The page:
June 25, 2024

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Eclipse travelers in the US were met with sky-high prices – and booking chaos | Solar eclipse

Eclipse travelers in the US were met with sky-high prices – and booking chaos |  Solar eclipse

Hotel prices in states witnessing the path of Monday's solar eclipse have soared to astronomical prices, with some eclipse watchers traveling from across the country to find their reservations canceled and sold for several times the original price.

Millions of Americans are expected to travel to witness one of the most spectacular celestial events in recent memory, as the moon's total path is set to sweep across 15 states, along with parts of Mexico and Canada. had brought And with it more than $1 billion for local economies.

Those looking to book accommodations in the middle path of the Great American Eclipse have seen prices rise and hotels sell out, according to an analysis from The New York Times. an offer One hotel in Grayville, Illinois, is offering rooms for nearly 10 times the usual nightly rate.

In Buffalo, New York, where up to a million visitors are expected to flock to view a key site during the eclipse, hotel and flight bookings have quadrupled compared to the same time period last year. according to Analysis by Chase Travel.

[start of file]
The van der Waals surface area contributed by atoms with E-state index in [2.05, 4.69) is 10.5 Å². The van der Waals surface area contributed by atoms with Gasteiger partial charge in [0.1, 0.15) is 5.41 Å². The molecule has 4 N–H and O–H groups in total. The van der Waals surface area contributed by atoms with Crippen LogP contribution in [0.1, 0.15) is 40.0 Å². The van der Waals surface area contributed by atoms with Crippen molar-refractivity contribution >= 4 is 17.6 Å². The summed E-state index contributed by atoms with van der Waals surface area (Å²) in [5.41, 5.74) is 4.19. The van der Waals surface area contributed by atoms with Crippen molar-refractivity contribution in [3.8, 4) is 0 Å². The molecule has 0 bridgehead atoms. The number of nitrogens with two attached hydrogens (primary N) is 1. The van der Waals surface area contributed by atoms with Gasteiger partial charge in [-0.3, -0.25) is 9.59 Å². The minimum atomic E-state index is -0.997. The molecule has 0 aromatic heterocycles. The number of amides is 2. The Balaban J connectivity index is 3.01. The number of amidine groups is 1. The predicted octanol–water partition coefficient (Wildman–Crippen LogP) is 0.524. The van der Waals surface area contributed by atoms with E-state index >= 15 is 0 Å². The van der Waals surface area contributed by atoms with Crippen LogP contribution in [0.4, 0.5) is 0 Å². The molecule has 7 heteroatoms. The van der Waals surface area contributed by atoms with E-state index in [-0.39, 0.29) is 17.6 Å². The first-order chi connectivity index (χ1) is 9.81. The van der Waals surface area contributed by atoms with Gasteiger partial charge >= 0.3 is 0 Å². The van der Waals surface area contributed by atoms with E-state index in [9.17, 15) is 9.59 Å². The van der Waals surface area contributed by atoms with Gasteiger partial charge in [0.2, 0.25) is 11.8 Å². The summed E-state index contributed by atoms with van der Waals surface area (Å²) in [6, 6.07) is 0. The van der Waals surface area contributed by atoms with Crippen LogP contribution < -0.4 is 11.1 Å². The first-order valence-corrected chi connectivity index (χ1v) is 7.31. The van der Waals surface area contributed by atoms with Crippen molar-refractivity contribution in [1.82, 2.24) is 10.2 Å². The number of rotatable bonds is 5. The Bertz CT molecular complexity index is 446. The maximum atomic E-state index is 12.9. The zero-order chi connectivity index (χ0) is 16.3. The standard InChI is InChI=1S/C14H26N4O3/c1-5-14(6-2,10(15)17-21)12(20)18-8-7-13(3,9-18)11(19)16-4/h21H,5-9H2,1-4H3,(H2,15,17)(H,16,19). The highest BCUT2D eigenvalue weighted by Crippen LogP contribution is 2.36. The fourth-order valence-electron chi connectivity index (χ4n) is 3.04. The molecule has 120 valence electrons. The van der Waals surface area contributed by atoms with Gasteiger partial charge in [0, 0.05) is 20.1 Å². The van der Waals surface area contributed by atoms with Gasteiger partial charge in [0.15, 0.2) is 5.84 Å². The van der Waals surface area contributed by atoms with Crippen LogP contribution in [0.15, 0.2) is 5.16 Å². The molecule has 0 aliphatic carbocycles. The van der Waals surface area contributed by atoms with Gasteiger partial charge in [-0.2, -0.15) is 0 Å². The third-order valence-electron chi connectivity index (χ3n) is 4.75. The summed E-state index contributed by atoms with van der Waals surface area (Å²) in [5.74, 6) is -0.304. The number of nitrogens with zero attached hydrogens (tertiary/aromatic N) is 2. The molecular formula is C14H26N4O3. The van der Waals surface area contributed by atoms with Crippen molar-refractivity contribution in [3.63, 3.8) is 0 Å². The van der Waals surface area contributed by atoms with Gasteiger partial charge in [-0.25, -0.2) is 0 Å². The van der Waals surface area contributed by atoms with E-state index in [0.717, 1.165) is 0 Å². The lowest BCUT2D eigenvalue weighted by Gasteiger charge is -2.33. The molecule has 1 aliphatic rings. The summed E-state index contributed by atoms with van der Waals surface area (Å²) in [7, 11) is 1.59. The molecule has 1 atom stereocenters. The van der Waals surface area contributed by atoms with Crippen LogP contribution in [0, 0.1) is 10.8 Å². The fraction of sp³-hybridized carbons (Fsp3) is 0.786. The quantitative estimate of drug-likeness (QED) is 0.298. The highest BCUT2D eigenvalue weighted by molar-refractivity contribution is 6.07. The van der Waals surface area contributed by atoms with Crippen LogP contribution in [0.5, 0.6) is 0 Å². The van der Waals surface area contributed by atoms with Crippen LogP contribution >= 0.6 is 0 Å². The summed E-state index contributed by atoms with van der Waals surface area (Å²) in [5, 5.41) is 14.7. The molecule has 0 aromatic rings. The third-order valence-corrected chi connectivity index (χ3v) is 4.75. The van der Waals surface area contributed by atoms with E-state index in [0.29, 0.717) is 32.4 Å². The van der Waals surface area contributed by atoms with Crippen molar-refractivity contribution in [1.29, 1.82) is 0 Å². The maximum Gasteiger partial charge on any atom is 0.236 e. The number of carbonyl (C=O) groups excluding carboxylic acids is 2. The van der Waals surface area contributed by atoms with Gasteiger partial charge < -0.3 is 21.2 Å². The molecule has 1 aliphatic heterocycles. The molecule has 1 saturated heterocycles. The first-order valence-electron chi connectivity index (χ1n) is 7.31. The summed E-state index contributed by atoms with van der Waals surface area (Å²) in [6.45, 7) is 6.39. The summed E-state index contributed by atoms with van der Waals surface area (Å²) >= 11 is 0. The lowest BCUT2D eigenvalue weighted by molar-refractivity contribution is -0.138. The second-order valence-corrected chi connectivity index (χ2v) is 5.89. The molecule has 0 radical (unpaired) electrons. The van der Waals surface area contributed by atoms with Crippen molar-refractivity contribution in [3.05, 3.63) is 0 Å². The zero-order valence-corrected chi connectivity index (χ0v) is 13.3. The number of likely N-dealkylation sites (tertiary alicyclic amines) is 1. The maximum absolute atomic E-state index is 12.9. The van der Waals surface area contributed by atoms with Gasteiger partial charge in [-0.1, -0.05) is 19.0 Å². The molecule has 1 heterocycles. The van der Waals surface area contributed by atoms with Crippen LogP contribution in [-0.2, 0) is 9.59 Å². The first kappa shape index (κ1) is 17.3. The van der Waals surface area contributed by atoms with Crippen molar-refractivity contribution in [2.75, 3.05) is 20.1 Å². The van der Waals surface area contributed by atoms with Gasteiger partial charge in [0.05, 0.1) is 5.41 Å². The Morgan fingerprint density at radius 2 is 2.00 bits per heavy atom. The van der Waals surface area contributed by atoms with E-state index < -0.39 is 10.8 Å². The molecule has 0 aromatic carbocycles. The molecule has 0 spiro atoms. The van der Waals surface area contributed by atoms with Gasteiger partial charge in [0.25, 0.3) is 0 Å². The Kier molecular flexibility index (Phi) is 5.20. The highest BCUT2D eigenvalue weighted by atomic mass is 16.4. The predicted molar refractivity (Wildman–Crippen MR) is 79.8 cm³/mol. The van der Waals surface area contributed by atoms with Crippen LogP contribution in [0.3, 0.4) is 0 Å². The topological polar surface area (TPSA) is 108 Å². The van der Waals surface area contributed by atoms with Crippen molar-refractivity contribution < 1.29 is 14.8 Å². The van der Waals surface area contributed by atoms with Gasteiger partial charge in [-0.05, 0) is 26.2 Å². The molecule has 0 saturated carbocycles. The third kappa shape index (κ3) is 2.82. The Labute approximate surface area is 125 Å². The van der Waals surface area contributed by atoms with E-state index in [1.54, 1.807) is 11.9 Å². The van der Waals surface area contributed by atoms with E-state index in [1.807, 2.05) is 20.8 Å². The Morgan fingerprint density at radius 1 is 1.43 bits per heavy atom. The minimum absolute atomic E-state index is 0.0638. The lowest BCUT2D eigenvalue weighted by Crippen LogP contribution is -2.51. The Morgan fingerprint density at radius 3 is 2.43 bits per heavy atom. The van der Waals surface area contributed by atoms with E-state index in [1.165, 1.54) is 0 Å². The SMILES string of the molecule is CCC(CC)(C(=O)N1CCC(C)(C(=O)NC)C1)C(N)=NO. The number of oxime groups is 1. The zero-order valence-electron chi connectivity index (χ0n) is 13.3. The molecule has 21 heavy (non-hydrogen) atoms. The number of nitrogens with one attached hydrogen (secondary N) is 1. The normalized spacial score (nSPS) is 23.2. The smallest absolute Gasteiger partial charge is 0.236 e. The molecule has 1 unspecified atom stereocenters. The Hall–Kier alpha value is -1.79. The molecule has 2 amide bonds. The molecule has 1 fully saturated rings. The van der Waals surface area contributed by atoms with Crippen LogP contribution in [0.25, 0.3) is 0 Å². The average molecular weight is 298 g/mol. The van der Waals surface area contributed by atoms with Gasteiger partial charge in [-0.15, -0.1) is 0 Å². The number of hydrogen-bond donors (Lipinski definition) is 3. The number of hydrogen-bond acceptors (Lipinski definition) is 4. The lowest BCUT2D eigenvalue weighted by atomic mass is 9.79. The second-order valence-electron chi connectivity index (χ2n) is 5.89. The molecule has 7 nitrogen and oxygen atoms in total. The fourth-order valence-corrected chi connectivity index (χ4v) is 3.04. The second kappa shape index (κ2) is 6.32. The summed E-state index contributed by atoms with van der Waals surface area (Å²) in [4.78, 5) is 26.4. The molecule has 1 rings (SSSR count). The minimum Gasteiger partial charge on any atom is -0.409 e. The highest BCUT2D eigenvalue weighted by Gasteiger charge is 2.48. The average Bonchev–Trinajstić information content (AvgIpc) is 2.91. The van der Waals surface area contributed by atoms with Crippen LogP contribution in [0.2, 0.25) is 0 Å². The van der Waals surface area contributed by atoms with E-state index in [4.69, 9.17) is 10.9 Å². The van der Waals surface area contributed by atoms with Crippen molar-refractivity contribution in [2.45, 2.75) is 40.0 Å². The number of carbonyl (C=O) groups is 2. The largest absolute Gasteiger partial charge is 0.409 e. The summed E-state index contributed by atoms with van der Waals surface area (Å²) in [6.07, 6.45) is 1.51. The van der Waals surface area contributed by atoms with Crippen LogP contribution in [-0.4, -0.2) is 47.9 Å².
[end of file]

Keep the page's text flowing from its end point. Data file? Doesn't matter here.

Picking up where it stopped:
Amid the uproar over accommodations, one travel agency said it had to rearrange accommodations for more than 150 people after canceling reservations made two years ago at two Buffalo hotels. Rooms that cost $129 to $159 were canceled and resold for $450 or more, according to Sugar Tours owner Chris Donnelly, who said it was “gross price gouging.”

“Of course it was all about profits,” Donnelly said. “I have a feeling they never put our rooms into the system and sold them and waited until 30 days before telling us. Thirty years in this business, this has never happened before.”

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Manga Hotel Group, which owns the Aloft Buffalo Airport and Hampton Inn & Suites Buffalo Airport, said the room cancellations were due to an overbooking error. She added that no canceled rooms were resold as new reservations.

The region's tourism office, Visit Buffalo Niagara (VBN), said it worked with individuals who received cancellation notices and that it “does not condone this business practice of canceling room reservations.”

“We find it shameful that both long-time customers and new visitors are treated this way,” said Patrick Kahler, president and CEO of VBN. “Putting greed before the visitor experience and destination reputation is unacceptable.”